What type of longboard do you need to skate fast?

What Type of Longboard Do You Need to Skate Fast?

Do you want to skate fast?

Can your current longboard handle the fast speed.

Continue reading to find out.

10 Best longboards for different speeds

Best longboard for different speed

1. 10mph/16kph

A little bit of a rush, but not too much. At 10 mph (16 kph), most skaters may feel comfortable and safe, so they tend to stick with it. Even a basic skateboard will do if you want to travel this fast without a sophisticated setup.

Things begin to get intense and a little more enjoyable as you reach 15 mph. Any type of longboard, skateboard, or rolling device would suffice. Going this fast may be difficult if you have an extremely inexpensive Amazon, Walmart-esque cruise. Cheap wheels made of plastic and weak bearings make it hard for a cheap board to go fast.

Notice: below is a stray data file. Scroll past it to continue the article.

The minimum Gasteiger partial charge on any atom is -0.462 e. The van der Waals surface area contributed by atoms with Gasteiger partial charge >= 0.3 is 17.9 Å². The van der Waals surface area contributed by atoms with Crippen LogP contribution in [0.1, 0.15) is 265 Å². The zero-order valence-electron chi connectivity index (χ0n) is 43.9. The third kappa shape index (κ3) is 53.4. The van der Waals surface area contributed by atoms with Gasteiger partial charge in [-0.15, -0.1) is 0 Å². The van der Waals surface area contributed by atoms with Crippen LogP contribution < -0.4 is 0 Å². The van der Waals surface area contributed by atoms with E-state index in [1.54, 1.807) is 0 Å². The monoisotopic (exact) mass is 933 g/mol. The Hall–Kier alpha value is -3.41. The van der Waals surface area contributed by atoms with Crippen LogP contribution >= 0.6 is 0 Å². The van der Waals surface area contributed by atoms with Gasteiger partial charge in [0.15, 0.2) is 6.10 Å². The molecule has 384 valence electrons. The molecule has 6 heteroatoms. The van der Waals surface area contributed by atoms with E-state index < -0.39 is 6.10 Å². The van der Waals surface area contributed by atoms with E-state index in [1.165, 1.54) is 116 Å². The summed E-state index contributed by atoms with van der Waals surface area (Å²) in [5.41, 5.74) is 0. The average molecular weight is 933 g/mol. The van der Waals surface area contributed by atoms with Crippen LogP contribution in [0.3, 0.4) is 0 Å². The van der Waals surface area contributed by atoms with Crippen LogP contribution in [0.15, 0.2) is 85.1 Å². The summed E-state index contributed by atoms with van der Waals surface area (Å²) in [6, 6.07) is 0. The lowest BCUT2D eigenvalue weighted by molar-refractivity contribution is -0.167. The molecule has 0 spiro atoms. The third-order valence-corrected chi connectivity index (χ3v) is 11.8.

2. 20mph/30kph

If you’re riding a cruiser or longboard, speeding up to 20-25mph can be nerve-wracking. Please wear a helmet if you plan on going this fast. Because cruisers aren’t designed for high speeds, you may notice a slight twitch in your cruiser vehicle as a warning sign of impending wobbles. 

You’re more prone to stumble and fall with weak ankles and a poor sense of balance. Most cruisers with wheelbases smaller than 20 inches will be best at this pace. 

30mph/50kph longboard speed

3. 30mph/50kph

I think this is a respectable pace. You deserve a pat on the back if you’ve reached 30mph. A decent longboard tuck should let you reach this speed on most hills if you’re a DH skater.

A daredevil if you managed to pull this off on a cruiser. No way I would attempt to cruise at 30mph, no matter how much experience I have in downhill skating.

If you plan to ride downhill frequently, you should invest in a longboard with a dedicated downhill section. 

At this speed, wobbles are fairly prevalent, particularly on setups that aren’t built to handle speed. The sooner you invest in a vehicle specifically suited for this kind of speed, the better.

4. 40mph/65kph

As you can see, we’ve now entered the realm of considerable acceleration. You deserve a pat on the back if you can consistently and safely reach this speed. 

A dedicated DH setup, helmets, and slide gloves are most likely worn by most people who go this fast.